Easter skiing, anyone?
One group that has no argument with the reluctant spring is the ski industry.
Here it is April, and trails at Camelback, Big Bear, and Big Boulder in the Poconos will be open this weekend. Typically, they would have shut down sometime last month.
"It's one of the longest ski season we've had," said Elizabeth Richardson, spokeswoman for the Poconos tourism bureau.
She said that this has been a particularly good season, save a for a few weekends when it actually was too cold even for skiers.
On seven straight days in mid-February, the official readings at Mount Pocono were below zero, according to the National Weather Service, and temperatures for the month were an incredible 15.4 degrees below normal.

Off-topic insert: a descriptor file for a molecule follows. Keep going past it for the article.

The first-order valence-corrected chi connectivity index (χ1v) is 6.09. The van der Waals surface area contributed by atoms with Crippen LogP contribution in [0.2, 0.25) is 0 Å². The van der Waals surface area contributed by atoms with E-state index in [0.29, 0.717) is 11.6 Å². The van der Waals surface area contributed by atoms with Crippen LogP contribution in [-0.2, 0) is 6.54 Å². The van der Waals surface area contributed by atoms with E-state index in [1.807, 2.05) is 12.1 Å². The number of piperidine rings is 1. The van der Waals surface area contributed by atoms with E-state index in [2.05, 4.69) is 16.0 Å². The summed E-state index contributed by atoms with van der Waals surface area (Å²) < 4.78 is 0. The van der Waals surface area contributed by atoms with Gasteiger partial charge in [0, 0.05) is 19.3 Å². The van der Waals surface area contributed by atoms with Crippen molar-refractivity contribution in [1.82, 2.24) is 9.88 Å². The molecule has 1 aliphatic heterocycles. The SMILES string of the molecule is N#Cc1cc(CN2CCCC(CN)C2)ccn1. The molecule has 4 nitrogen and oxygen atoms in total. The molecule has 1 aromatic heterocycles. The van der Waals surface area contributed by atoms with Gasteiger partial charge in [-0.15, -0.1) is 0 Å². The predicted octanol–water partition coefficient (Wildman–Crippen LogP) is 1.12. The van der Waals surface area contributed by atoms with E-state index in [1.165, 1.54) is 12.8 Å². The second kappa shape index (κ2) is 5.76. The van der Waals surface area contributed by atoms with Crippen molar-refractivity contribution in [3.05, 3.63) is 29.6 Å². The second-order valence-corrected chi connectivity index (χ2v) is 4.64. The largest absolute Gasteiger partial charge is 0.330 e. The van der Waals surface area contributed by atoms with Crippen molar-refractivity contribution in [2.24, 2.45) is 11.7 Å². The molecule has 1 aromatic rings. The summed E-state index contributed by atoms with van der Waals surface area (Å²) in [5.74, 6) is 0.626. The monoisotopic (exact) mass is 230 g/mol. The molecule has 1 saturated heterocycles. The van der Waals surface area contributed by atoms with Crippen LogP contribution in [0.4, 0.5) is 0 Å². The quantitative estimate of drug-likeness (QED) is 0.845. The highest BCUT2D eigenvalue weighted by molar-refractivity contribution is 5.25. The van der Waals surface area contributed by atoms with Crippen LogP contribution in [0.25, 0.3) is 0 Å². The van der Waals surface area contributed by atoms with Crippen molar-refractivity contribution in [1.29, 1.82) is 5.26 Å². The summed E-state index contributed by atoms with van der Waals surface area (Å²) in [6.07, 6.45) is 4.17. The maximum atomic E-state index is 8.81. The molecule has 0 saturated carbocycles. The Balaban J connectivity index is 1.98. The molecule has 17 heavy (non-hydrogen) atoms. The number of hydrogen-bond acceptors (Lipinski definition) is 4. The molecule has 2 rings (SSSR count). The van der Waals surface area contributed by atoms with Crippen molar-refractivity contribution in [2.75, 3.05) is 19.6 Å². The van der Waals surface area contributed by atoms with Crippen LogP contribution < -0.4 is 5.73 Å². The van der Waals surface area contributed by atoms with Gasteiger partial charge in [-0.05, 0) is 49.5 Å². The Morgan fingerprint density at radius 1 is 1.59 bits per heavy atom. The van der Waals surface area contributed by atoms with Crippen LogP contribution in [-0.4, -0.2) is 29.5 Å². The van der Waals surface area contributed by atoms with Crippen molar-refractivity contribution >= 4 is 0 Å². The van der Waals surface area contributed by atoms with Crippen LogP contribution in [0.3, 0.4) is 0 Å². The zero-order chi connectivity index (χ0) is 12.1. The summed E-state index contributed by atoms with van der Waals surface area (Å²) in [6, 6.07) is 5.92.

At least the snow, man-made and natural, didn't melt.
The cold lingered through March, with temperatures better than 5 degrees below normal.
Fortuitously for the resorts, Philadelphia and New York had plenty of bouts of actual winter weather, without crippling snowfalls.
The ski resorts like to promote the notion of "think snow," but it sure helps to have a few cues in the the population centers to plant visions of ski slopes in consumers' heads.
Said Richardson, "What happens in New York City and Philadelphia determines what happens here."